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Drug capsules

Associate Researcher


My role involves supervising the making of active ingredients in medicines.

00:01 I work for Pfizer which is the largest pharmaceutical company in the world.

00:04 We make a range of different compounds such as Lipitor, which is anti-cholesterol compound

00:08 and Viagra, which is probably the most famous compound we make.

00:12 So in my department I work for chemical research and development

00:15 and we’re responsible for making drug substance supplies,

00:18 that’s the active ingredient in medicines

00:21 and we make that to fund clinical studies and ultimately to transfer it to manufacturing to fund the marketplace.

00:27 My role in particular I guess is to lead a project team

00:31 to work very closely with analysts and formulators and chemists

00:36 and to really make sure that all aspects of delivering the material

00:40 and delivering the root are looked after and commentated.

00:43 We do pretty much what you’d imagine at school,

00:45 we get round bottomed flasks and we fill them with white solids and different reagents

00:50 and we warm them up and we cool them down and then we analyse to see what we’ve got

00:55 and then we try and isolate compounds. 

00:57 So it’s kind of, for me, it’s a little bit like cooking, you just add ingredients and then you heat it up

01:02 and then hopefully you get the right product out at the end,

01:04 and sometimes it’s like cooking, you know, sometimes

01:06 what you get out the end is exactly what you want

01:08 and other times it’s a complete mess and you have to start again, back to the drawing board.

01:13 I think I really enjoy working with a whole range of different people so,

01:16 you know my job changes every day.

01:18 Sometimes I’m talking to analysts, sometimes I’m talking to formulators, sometimes I’m talking to clinicians,

01:24 and just a whole range of different people, so you know no one day is ever the same in this place, which is good.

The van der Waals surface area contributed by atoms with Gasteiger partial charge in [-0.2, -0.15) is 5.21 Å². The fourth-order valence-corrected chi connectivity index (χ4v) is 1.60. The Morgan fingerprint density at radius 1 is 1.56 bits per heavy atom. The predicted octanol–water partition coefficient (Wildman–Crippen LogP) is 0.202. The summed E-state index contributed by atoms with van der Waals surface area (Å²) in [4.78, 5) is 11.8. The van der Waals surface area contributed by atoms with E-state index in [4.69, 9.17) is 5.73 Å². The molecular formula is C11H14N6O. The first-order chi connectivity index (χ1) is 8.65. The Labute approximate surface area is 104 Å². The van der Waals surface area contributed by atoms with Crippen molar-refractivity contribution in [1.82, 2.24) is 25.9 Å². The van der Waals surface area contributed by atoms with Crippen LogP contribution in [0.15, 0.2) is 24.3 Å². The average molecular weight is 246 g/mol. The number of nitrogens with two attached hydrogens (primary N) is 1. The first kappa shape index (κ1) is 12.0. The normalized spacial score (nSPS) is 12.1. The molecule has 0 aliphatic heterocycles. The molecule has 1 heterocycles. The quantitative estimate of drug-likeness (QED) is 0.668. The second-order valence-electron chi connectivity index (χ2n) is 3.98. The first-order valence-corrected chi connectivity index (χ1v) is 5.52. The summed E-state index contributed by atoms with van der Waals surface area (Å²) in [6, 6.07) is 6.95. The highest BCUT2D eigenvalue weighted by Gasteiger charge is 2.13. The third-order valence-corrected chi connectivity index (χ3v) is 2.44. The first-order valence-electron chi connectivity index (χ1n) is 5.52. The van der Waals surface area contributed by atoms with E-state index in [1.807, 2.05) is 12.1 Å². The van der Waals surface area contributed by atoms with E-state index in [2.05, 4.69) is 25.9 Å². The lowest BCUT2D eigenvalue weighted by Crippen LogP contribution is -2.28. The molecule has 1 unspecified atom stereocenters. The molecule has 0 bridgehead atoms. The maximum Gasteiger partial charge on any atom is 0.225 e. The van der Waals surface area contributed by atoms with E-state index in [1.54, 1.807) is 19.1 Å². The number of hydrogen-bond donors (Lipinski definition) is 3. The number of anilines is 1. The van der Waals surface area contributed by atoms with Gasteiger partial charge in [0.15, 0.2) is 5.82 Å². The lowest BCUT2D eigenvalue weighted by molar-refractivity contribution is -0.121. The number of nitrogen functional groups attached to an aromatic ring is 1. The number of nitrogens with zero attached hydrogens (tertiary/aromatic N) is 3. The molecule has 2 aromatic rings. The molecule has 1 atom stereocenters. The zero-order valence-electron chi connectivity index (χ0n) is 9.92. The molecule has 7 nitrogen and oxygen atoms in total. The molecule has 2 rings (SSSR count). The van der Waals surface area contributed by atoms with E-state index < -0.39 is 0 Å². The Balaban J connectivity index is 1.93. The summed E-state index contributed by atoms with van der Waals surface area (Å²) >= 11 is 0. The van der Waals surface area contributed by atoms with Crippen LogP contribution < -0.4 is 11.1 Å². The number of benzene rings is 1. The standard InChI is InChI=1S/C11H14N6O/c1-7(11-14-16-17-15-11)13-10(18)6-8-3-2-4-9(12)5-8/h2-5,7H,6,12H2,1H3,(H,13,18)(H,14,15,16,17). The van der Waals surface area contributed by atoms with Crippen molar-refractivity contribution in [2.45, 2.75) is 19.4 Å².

01:30 So I left school and I felt I was pretty good at the sciences so I went off to university

01:37 and I studied environmental chemistry, did that for four years in Edinburgh.

01:40 After that I wanted to pursue the chemistry part, the organic synthesis piece,

01:45 so I went off to Nottingham and did a PhD there for three years

01:49 and from that I came straight to Pfizer after that.

01:51 I guess I would try and advise you to, you know,

01:53 if you’ve got a chemistry teacher or something talk to them about the different roles and opportunities there might be

02:01 I guess if you really love the practical side of it

02:05 and you love making things and creating things then it’s a really great job to do.

02:08 So try and talk to someone and maybe look into opportunities to study further,

02:13 university courses or there may be,

02:15 you know, a large pharmaceutical company or a small company near you that

02:19 does chemistry and maybe try and talk to them,

02:23 find out about the different roles that are involved and see how it goes.

02:26 So the company as a whole, globally, is huge.

02:29 I couldn’t put a figure on that.

02:31 On this site I think there are about between 5 and 6 thousand people.

02:35 So, that gives you the magnitude of the different types of people you can interact with every day.

02:39 A whole range of backgrounds, skillsets, the diversity here is just enormous. 

“My job's a bit like cooking - add ingredients in and heat it up, then you hopefully get the right product out at the end. ”

How did I get started?

When I left school I felt I was pretty good at the sciences, so I did four years of environmental chemistry in Edinburgh followed by a PhD in Nottingham where I focused on the chemistry part.

Career progression

I went straight from my PhD to working for the largest pharmaceuticals company in the world, Pfizer.

Skills used

Team Worker, Communication, Management, Problem Solving, Logical Thinker, Practical Lab Skills, IT and Technology, Organisation , Problem Solving, Time Management

“Sometimes it's like cooking in that you get exactly what you want, other times it's a complete mess and you start again, back to the drawing board!”